Let’s not forget that Speaker Boehner doesn’t care about job loss.  As he said two weeks ago, if this leads to certain jobs going away…”So be it”.  Rep. Cantor jumped in yesterday with this gem, “What kind of jobs is he talking about? Is he talking about government jobs? If so, why is the government hiring people it can’t afford to pay?”  This ridiculous assertion that public sector jobs don’t count is getting tired.  A job is a job.  It keeps people in their homes, able to purchase food and pay for their children’s education.  A public job means spending power which means participation in the economy.  The bonus with a public employee is that he or she is providing a service to the state – teaching children, guarding prisoners, cleaning public building, even collecting taxes.

We don’t need the government to create more public jobs, but we can’t afford to increase the amount of people filing for unemployment by decimating the public sector.  Private industry can’t make up our job losses right now.  Private industry is not hiring at the rate that we need it to.  It won’t for a while.  This is simply not a matter of reducing corporate taxes and subsidizing businesses so they can create jobs.  It’s about keeping Americans employed.

The economy has been growing over the past year.  Main street isn’t feeling it yet, as unemployment is still high, but Wall Street is back to rolling in it.  Business is making money again.  Unfortunately, the rest of us aren’t.  We’re not shopping as much.  We’re not using as many services.  Until we can afford to buy more, until the consumer comes back, job creation will be down.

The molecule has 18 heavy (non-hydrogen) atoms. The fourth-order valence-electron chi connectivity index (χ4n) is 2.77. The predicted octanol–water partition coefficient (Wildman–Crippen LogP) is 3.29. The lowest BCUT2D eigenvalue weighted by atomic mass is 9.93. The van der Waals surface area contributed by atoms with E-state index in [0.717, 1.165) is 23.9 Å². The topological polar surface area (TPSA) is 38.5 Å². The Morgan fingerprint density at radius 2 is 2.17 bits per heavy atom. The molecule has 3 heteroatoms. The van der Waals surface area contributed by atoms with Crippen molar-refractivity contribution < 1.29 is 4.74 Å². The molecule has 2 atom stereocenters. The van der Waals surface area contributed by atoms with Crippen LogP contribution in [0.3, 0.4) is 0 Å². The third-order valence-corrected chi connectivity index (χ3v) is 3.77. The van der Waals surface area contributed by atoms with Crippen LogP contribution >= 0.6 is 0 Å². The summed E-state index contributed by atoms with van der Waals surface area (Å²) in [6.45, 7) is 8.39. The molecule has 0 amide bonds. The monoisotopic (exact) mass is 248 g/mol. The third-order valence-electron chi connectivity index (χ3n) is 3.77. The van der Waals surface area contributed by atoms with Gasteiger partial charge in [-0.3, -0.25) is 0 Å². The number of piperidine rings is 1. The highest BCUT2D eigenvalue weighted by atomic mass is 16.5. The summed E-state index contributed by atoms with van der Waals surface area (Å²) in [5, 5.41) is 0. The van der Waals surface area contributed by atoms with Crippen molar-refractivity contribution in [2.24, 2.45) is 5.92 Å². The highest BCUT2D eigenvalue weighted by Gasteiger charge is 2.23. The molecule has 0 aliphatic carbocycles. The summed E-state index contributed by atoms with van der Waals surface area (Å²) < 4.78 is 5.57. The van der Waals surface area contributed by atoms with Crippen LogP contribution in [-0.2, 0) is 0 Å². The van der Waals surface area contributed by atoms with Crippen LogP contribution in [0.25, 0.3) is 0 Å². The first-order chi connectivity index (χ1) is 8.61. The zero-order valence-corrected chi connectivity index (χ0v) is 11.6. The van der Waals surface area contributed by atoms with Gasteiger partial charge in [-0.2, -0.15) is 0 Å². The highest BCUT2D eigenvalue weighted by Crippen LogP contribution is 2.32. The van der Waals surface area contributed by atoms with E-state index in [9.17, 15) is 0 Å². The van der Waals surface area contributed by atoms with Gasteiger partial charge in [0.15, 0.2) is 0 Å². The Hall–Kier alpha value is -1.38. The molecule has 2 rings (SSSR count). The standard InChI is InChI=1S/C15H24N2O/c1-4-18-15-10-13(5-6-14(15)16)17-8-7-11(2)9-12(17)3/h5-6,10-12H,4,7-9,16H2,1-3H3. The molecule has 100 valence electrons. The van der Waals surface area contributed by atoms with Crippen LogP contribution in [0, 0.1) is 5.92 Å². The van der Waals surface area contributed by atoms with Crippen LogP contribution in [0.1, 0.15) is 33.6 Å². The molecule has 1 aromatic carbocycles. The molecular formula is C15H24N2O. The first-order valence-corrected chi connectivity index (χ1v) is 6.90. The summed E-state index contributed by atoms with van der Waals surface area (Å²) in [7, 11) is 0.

We’re going to be back here two weeks from now.  We know $61 billion is going to devastate the economy.  The Republicans do too, but don’t seem to care.  For many Republicans that’s the point.  Shrink the government, regardless of the consequences to the nation or their election chances.

“There are a lot of freshmen that just don’t care about the consequences of not being elected” – Rep. Paul Gosar

If they get to de-fund Planned Parenthood, restrict abortion, eviscerate the EPA, and terminate funding for AmeriCorps, PBS, NPR, and the NEA – all the better.  Wisconsin is energizing liberals and Democrats finally seem to be finding their footing.  $61 billion was unacceptable when it passed last week and that won’t change.  This is no longer a budget fight. When it’s over – in two weeks or two months and a few more CRs I’m guessing we’ll see cuts closer to what the Republicans originally proposed – a still dangerous, but less so, $35 billion.  Republicans are great at proposing something so outlandish ($61.5 billion) that what they actually want seems reasonable.  That’s how they get to $35 billion.

It’s a battle of ideology and leadership.  I think ideology will end up winning, but I hope not.

Update: 3.1.11

The House passed the Continuing Resolution with a large majority, 335-91.  The CR contained $4 billion in cuts and moves onto the Senate where it is expected to pass without a problem.  Only six republicans voted against the bill, which means that Tea Party freshmen may have a lot of explaining to do in their districts if the $61 billion in cuts (for the last 7 months of 2011) is reduced by the Senate.  Rep. Steve King (R-IA), helping to prove that Republicans care more about social issues than jobs, voted with Democrats because the CR did not strip funding from Planned Parenthood or the new health care law.

Democrats voting against included Minority Leader Pelosi (D-CA) and Whip Jim Clyburn (D-SC). An amendment, offered by Democrats, to end subsidies to oil companies failed with 13 Democrats joining all of the Republicans in voting no.  So, we have a funded government for another two weeks after Friday.